Tony McAleavy and Alex Elwick, School Improvement in London: A Global Perspective, CfBT Education Trust, 2015
The fact that as this study says “London schools have improved dramatically since 2000” and that I ended my teaching career in London in July 2001 are surely not causally linked. Correlation and causation again. Although it is hard to resist feeling like I left just before the party really got going.
This study builds upon an earlier work from CfBT looking in detail at the causal factors underpinning the improvement in London schools between 2000 and 2012.
The study assumes that “what has changed is the internal effectiveness of the schools”. There is a quite cursory dismissal of the possibility of the changes in schools resulting from factors external to the school system. 19 lines without a single reference or footnote are devoted to an examination of this possibility. It seems a weakness in the research to begin by discounting one set of possible causes without examining any evidence. The authors may be right, they may be wrong to make this assertion, but this study does not help the disinterested reader examine the question.
Nicky Morgan (and probably Michael Gove) should they read this research will be delighted at how it confirms the direction of government educational policy after 2010. Look at the key factors identified as “enabling” the success:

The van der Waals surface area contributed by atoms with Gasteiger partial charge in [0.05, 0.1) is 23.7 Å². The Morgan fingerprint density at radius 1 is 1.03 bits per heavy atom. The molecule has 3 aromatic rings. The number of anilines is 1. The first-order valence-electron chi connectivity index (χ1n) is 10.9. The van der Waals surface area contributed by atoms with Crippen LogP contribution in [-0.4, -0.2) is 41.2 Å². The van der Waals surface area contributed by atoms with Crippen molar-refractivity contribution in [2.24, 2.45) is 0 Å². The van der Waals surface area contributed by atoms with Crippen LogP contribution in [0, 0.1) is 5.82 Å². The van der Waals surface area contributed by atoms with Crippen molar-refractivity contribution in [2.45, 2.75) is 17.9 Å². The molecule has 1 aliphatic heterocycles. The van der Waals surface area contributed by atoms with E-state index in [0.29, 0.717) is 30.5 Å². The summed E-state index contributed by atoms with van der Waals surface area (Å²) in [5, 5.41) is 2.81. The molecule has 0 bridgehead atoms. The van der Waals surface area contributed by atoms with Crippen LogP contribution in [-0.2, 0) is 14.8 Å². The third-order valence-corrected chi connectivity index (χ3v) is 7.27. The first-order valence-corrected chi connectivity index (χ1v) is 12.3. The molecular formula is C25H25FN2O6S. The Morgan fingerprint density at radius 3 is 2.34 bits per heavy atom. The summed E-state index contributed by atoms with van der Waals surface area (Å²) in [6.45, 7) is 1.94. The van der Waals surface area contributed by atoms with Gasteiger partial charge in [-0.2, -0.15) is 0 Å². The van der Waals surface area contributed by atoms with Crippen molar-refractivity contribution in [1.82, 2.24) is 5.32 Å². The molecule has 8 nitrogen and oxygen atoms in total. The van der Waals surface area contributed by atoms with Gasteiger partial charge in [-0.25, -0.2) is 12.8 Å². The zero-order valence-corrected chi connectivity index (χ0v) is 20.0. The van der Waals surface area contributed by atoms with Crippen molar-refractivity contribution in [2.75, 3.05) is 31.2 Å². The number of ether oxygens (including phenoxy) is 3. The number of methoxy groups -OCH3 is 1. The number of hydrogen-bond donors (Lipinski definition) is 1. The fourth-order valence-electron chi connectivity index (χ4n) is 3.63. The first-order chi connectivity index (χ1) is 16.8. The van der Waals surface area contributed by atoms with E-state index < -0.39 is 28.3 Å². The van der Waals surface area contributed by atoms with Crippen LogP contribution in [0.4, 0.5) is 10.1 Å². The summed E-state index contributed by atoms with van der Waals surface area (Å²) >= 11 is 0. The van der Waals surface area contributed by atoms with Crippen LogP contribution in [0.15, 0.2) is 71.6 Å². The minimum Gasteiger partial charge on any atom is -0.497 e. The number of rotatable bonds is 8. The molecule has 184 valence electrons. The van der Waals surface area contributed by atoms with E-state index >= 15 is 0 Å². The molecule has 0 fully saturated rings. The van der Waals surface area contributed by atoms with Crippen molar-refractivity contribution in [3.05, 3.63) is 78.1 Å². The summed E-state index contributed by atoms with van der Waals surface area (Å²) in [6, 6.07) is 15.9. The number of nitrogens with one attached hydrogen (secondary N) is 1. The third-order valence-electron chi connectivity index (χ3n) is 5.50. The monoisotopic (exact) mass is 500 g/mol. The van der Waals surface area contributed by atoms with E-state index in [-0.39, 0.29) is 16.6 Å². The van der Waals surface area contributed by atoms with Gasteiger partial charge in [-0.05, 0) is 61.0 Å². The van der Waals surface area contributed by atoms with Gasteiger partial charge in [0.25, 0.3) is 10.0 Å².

- “The power of data”, where “the growth in the use of education performance data and improved data literacy among education professionals” has been highly significant.
- “The importance of professional development”, particularly because “training became increasingly the responsibility of practitioners rather than expert advisers who had left the classroom”.
- “The contribution of educational leaders” they argue was significant not just because good leaders were recruited but “the most significant aspect of the London story was the emergence of the best headteachers as system leaders. … These outstanding headteachers were able to provide highly effective coaching support to other schools.” Just in case you were too dim to spot the reference they add that “the idea of Consultant Leaders has been adopted at national level” by the present government.
- “The significance of sustained political support”, so that the strategies were given time and support. In fact they helpfully observe “Teach First and the academies programme continue to this day”.
The Statistical Improvements
I am not impressed by the authors citing both improved GCSE results and better Ofsted inspection outcomes as two separate and independent variables indicating progress. The former dictates the latter as any analysis of the data shows. The improvements in attainment of “high-poverty background students” is impressive (although it’s a shame this category isn’t defined). I would like to know if there have been changes in the proportion of these students within individual school populations or across inner or outer London as a whole. There is evidence that where students from deprived populations make up a small minority of a school they experience a smaller deficit in attainment. The authors are more impressed than I am by the changes to the gaps between disadvantaged attainment and other students, when London is compared to the rest of the UK. There have been improvements nationally and while the difference is smaller in London it is hard to know whether this is due to some extreme outliers in the UK wide data or not. As in some other parts of this report, the unwillingness of the authors to look seriously at possible criticisms or alternate views ultimately weakens rather than strengthens their argument.